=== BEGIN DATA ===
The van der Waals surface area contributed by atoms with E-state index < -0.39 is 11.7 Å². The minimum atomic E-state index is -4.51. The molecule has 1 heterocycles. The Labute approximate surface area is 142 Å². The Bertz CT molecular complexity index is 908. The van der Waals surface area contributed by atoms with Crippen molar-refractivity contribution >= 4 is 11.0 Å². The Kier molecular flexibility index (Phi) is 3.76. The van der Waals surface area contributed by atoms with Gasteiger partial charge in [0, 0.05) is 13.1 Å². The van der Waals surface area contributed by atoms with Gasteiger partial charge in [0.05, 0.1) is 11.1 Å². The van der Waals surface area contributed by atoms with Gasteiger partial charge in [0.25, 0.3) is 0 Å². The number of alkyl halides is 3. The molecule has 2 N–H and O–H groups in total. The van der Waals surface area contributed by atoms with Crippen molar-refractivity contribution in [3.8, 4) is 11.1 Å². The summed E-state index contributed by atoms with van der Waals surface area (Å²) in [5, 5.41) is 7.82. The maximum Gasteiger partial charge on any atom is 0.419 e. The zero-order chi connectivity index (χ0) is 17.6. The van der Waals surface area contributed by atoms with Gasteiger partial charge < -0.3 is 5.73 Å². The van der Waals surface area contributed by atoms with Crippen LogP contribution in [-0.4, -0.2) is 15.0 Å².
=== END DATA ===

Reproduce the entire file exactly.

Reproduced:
The van der Waals surface area contributed by atoms with E-state index < -0.39 is 11.7 Å². The minimum atomic E-state index is -4.51. The molecule has 1 heterocycles. The Labute approximate surface area is 142 Å². The Bertz CT molecular complexity index is 908. The van der Waals surface area contributed by atoms with Crippen molar-refractivity contribution >= 4 is 11.0 Å². The Kier molecular flexibility index (Phi) is 3.76. The van der Waals surface area contributed by atoms with Gasteiger partial charge in [0, 0.05) is 13.1 Å². The van der Waals surface area contributed by atoms with Gasteiger partial charge in [0.05, 0.1) is 11.1 Å². The van der Waals surface area contributed by atoms with Gasteiger partial charge in [0.25, 0.3) is 0 Å². The number of alkyl halides is 3. The molecule has 2 N–H and O–H groups in total. The van der Waals surface area contributed by atoms with Crippen molar-refractivity contribution in [3.8, 4) is 11.1 Å². The summed E-state index contributed by atoms with van der Waals surface area (Å²) in [5, 5.41) is 7.82. The maximum Gasteiger partial charge on any atom is 0.419 e. The zero-order chi connectivity index (χ0) is 17.6. The van der Waals surface area contributed by atoms with Gasteiger partial charge < -0.3 is 5.73 Å². The van der Waals surface area contributed by atoms with Crippen LogP contribution in [-0.4, -0.2) is 15.0 Å².